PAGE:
Getting Chai with Y: An Interview with the Biblical Hip Hop Master, Y-Love
Posted by challahbackgirl on December 21, 2007
Getting Chai with Y: An Interview with the Biblical Hip Hop Master, Y-Love
By Eric Samuels
It was Wednesday afternoon. Shalom and I were tabling for Hillel, like we usually do on Wednesday, except this time was a bit different. Besides the free Shabbat dinners and “Bagels Lox and Torah” class flyers, we had quarter sheets advertising this guy named Y-Love. Yitzchak Jordan, akaY-Love, the African American hip-hop artist from Brooklyn who converted to Orthodox Judaism.
I could tell Hillel put a lot of work into getting Y-Love to UCSC, as Shalom and I passed out a quarter sheet to nearly every passing student. I was a bit skeptical at first, as Shalom and I are both devout Phish fans, but Shalom assured me that Y-Love’s music is quite “unique” and he was going to put on a good show. Shalom was right. The next night, I went to the concert and had a blast. Y-Love’s verbiage in English was not the only thing that struck my ear, but also his ability to rap in Hebrew, Yiddish, and Aramaic. That’s right! Aramaic…the language everyone spoke in that awful Mel Gibson movie. After the show in Santa Cruz, I asked him if I could interview him Sunday at a show he was playing in San Francisco, and he gladly accepted. Sunday came, and around 20 UCSC students schlepped themselves to San Francisco. After the show, my girlfriend interviewed Teapacks while I looked for Y-Love. As soon as my girlfriend finished her interview, I was ready to do mine:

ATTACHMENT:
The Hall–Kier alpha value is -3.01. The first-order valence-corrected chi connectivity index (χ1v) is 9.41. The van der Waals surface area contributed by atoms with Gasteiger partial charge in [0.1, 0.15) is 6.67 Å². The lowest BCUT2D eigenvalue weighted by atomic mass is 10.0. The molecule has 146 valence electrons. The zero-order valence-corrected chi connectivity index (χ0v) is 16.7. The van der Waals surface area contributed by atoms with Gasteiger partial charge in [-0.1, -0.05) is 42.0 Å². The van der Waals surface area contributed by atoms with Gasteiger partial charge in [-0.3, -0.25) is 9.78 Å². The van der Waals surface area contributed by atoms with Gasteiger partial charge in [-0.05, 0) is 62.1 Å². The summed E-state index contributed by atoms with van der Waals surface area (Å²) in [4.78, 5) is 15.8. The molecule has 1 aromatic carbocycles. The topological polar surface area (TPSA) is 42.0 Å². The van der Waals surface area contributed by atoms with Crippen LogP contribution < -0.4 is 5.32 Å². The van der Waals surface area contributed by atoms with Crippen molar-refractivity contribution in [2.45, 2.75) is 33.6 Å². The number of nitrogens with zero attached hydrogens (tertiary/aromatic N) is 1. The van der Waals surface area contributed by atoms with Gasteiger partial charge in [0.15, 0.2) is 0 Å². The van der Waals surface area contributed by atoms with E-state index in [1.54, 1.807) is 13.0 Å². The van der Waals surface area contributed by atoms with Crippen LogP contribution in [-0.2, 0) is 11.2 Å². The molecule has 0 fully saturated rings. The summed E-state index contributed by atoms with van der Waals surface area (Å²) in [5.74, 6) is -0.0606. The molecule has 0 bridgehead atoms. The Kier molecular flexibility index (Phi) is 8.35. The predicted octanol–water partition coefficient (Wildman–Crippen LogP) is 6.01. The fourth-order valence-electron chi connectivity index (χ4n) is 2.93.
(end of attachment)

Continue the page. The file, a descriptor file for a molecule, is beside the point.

Eric Samuels (ES): Why did you decide to convert to Judaism?
YLOVE: I wanted to be Jewish my entire life. Ever since I was 7 years old. I saw a commercial that said “Happy Passover from Channel 2” and I told my mother that I wanted to be Jewish. I knew there was a group of people called Jews and that I wanted to be one of them. So I never had a lot of that soul-searching process like “This is true,” “That’s not true,” I just knew whatever Jews believe is the truth. So, you want to find out the truth, find out what Jews believe. You could have told me that Jews shave their eyebrows and I would have done it. Instinct – that’s how I would describe it. I never had any questions that Judaism was the truth or that the Torah was true.
ES: That’s cool. Does your family support your conversion?